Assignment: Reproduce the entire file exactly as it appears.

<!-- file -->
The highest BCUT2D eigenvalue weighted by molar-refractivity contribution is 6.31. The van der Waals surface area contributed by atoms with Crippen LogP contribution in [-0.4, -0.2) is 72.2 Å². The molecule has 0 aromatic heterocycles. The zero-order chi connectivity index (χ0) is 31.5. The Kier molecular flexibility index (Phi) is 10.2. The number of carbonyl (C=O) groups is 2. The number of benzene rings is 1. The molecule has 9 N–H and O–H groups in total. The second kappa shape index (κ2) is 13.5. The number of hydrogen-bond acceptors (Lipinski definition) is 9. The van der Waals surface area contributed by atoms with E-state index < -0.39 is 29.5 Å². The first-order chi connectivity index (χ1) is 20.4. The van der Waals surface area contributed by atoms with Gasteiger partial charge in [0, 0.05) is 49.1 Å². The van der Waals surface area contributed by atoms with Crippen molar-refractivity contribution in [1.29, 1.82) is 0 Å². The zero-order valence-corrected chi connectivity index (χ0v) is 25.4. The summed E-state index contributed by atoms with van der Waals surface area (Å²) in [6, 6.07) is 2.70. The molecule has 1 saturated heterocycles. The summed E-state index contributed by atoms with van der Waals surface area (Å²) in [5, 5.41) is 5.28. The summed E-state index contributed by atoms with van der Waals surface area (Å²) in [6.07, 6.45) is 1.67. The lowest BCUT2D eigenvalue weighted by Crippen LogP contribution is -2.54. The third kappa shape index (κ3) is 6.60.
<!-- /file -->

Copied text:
The highest BCUT2D eigenvalue weighted by molar-refractivity contribution is 6.31. The van der Waals surface area contributed by atoms with Crippen LogP contribution in [-0.4, -0.2) is 72.2 Å². The molecule has 0 aromatic heterocycles. The zero-order chi connectivity index (χ0) is 31.5. The Kier molecular flexibility index (Phi) is 10.2. The number of carbonyl (C=O) groups is 2. The number of benzene rings is 1. The molecule has 9 N–H and O–H groups in total. The second kappa shape index (κ2) is 13.5. The number of hydrogen-bond acceptors (Lipinski definition) is 9. The van der Waals surface area contributed by atoms with E-state index < -0.39 is 29.5 Å². The first-order chi connectivity index (χ1) is 20.4. The van der Waals surface area contributed by atoms with Gasteiger partial charge in [0, 0.05) is 49.1 Å². The van der Waals surface area contributed by atoms with Crippen molar-refractivity contribution in [1.29, 1.82) is 0 Å². The zero-order valence-corrected chi connectivity index (χ0v) is 25.4. The summed E-state index contributed by atoms with van der Waals surface area (Å²) in [6, 6.07) is 2.70. The molecule has 1 saturated heterocycles. The summed E-state index contributed by atoms with van der Waals surface area (Å²) in [5, 5.41) is 5.28. The summed E-state index contributed by atoms with van der Waals surface area (Å²) in [6.07, 6.45) is 1.67. The lowest BCUT2D eigenvalue weighted by Crippen LogP contribution is -2.54. The third kappa shape index (κ3) is 6.60.